But is it really a wise investment for the social networking giant?
Apparently the Taiwanese mobile maker was gearing up for production for the end of this year, but delayed the Facebook phone so it could concentrate on other projects. So it’s clearly not all that big a priority. But why bother in the first place?
Facebook courting mobile
Facebook obviously needs to make serious inroads into mobile. It’s not making any money from its mobile versions as yet, and seeing as half its 900 million members access the social network on their phones, that’s quite a large slice of money pie Zuckerberg and co. are missing out on.
The answer? Get HTC to produce an Android-powered mobile with Facebook baked in. In a statement, a Facebook spokesperson said: “Our mobile strategy is simple: We think every mobile device is better if it is deeply social.”
It has previous with HTC as well; the Taiwanese company released the ChaCha and Salsa, two phones with a built-in Facebook button. While a nice touch, the inclusion of a button didn’t exactly make either device ‘deeply social.’ Now Facebook is looking to right that.
Another new OS?
If the rumour is correct, and Facebook is going to make its own skin to put over Android, then I think it’s a bad move. With Android as fragmented as it is, does anyone need to learn what’s effectively a new OS? It may be basically the same as Android, but those non-techy types big companies often forget about don’t want to be faced with yet another UI to learn. And I’m not alone in thinking the actual web interface for Facebook is pretty terrible, so what’s a shrunken-down mobile version going to look like?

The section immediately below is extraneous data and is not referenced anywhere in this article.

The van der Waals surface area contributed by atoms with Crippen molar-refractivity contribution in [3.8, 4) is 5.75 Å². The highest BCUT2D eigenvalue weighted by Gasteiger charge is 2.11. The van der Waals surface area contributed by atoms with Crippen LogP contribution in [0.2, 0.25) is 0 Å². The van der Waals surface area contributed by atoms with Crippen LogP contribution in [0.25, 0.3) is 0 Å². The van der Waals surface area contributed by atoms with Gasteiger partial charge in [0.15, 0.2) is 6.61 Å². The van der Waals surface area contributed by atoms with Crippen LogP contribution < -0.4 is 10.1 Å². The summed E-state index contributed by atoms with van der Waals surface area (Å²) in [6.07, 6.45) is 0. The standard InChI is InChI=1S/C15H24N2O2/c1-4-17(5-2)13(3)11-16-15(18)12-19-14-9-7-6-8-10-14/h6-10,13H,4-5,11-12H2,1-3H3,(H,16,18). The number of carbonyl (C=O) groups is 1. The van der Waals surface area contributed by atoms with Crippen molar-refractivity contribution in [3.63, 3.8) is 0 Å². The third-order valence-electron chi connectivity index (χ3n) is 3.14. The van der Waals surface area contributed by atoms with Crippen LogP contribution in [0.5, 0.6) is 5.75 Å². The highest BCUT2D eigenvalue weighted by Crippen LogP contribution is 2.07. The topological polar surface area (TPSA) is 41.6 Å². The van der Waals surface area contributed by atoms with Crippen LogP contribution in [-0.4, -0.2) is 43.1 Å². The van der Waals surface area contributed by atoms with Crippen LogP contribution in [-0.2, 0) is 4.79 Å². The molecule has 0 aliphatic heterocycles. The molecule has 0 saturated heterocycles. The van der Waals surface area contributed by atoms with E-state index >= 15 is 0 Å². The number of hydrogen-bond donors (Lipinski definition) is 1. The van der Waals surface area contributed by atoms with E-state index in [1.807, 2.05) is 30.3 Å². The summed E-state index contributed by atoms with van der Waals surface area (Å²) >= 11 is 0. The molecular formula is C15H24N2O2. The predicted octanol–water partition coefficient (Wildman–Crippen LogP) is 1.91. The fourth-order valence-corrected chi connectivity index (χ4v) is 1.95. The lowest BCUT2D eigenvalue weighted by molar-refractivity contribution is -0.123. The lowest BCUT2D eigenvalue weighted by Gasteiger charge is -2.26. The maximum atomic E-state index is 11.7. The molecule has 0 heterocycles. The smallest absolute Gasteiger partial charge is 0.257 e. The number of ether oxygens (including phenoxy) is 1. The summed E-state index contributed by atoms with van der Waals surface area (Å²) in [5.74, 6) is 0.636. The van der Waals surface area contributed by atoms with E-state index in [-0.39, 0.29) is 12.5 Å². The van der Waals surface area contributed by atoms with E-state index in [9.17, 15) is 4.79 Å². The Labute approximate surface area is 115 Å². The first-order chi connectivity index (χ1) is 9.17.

Ah, you might say, but the Amazon Kindle Fire has a skinned version of Android. And that sold quite nicely. Yes, but that had a unique selling point – an Android tablet from a big name at an affordable price. (At least it was unique until the Nexus 7 came along, anyway.) And a phone is a much bigger deal than a tablet – it’s always with us, we use it for a lot more… basically it’s a much more personal device. You’ll be locked in to the same phone for a year at least, on most deals. Maybe even two. So convincing someone to change their phone for one with a whole new UI just to make one function a bit more usable is no easy task.
Facebook failing on mobile
But Facebook needs to do something. The iPhone and Android apps are pretty bad, let’s be honest. A new version of the iPhone one is coming later this year, according to rumours, and it should be faster. The Android one was updated recently, fixing some bugs and letting you use the front camera for snapping self-portraits. But it still has a long way to go. Zuckerberg has said the biggest challenge facing the company is “the shift to mobile”, so clearly he recognises something has to be done. Enlisting HTC to make a phone with the social network baked in is quite a drastic move.
Look at the privacy implications. Whenever Facebook wants to change its settings, it just does so, and the 900 million of us have to lump it, or go looking for a guide on how to set them back. One thing’s for sure: once Facebook is baked in, it won’t be easy to log out from.
And what are the implications for a phone that’s deeply social? I find it a bit intrusive that the social network already shares with my friends everything I read and listen to. Don’t get me wrong, I like Facebook, it’s just I like being able to shut it off.
The apps workout
Usability has never been Facebook’s strong point, and the idea of being trapped in a whole interface designed around it fills me with dread. Instead of trying to bake in the social networking experience, why not just work on making the apps better? If it can’t do that, what chance does it have of improving on Android?